For years a handful of the world's biggest potash producers, including Canadian companies Potash Corp. of Saskatchewan Inc. and Agrium Inc. , enjoyed such a dominant position they could almost dictate the price of their product.
But that market dominance is fading, analysts say, and the major players are facing several challenges that are expected to keep potash prices low for the next couple of years.
"We remain very concerned regarding the long-term status of the potash market and its ability to fully retain the power of its oligopolistic structure," Charles Neivert, an analyst at investment bank Dahlman Rose & Co. in New York said in a report yesterday. Mr. Neivert and other analysts say several factors are weighing on potash prices. They include tougher negotiating by the Chinese, an abundance of supply and the potential entry of new producers, including Australia's BHP Billiton Ltd. and Brazil's Vale SA.
In his report, Mr. Neivert said "we see potash as a weaker product than it once was on a secular basis over the next two to three years."
Potash prices soared in 2007 and 2008, reaching close to $1,000 (U.S.) a tonne after averaging $145 a tonne during the previous seven years. Big producers such as Potash and Agrium were able to keep the price high in part because of an export association they created with another big producer, Plymouth, Minn.-based Mosaic Co. .
The association, called Canpotex, operates out of Vancouver and negotiates the price of potash outside North America (the companies compete against each other within the continent). Canpotex is a legal cartel and accounts for about 30 per cent of the world's potash production.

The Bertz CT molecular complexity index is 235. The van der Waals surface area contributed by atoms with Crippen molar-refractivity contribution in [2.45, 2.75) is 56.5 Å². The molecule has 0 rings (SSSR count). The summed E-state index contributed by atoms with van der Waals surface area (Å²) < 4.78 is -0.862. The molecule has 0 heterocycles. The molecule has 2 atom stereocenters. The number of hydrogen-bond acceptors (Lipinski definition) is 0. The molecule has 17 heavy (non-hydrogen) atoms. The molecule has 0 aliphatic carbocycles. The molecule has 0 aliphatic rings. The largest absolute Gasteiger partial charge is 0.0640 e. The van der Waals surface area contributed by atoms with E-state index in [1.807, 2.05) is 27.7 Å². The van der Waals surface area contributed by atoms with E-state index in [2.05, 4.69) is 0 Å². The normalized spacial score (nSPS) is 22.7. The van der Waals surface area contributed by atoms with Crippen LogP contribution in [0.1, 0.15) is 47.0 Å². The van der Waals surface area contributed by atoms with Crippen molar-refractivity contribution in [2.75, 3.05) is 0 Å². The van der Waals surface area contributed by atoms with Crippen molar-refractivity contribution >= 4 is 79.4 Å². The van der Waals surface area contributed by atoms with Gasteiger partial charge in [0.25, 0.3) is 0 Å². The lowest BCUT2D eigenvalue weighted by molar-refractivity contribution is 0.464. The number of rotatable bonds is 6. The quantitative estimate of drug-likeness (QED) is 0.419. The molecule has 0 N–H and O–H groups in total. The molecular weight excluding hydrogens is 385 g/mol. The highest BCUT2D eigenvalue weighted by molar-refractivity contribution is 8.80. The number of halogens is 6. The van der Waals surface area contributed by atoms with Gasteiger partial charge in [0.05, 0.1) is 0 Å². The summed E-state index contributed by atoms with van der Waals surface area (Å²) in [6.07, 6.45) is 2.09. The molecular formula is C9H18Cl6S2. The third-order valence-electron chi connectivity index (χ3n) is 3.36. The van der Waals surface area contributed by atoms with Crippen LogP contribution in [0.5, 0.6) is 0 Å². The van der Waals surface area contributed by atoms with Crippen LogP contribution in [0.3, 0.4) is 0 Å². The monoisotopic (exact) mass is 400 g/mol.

The association was set up largely to offset the negotiating power of China, which is by far the world's largest potash buyer. In recent years, Canpotex has also joined forces with an association of European potash producers, called Belarusian Potash Co. or BPC, to negotiate with the Chinese. Typically Canpotex or BPC leads the talks and the other follows the set price. This year BPC led negotiations.
China has grumbled about the arrangement before and this year the Chinese held off signing a new agreement for months.
Mr. Neivert said the power of Canpotex and BPC is coming under pressure. "What we've seen in the last few weeks, and going backwards through this year, is a change in the way certain buyers have been able to work against this group of sellers," he said in an interview.
For example, earlier this year India signed a potash deal at about $460 a tonne, far less than the $625 it paid a year earlier. Other countries such as Brazil, Sri Lanka and Vietnam have also recently reached deals below the global price.
Yesterday there were reports China has finally signed a potash deal with BPC at $350 a tonne, almost 50 per cent less than the 2008 agreement. That price will likely set the tone for potash prices in 2010.
Mr. Neivert said Canpotex and BPC are almost in the same position as OPEC was in the 1980s. That organization nearly collapsed when oil prices soared so high that new players, including Canada and Russia, boosted production and undercut the cartel.
The same thing could happen in potash if BHP and Vale were to develop their significant potash resources, Mr. Neivert said. Vale's project alone could produce as much as three million tonnes annually, he said (global production is expected to be around 50 million tonnes next year).
Other players, including Germany's K+S AG, have also aggressively moved into markets. Yesterday, that company also said it doesn't see a rebound in potash prices any time soon.
"From today's perspective, we cannot expect a normalization of the fertilizer business in the near future," the K+S board of managers wrote in the December issue of its employee magazine.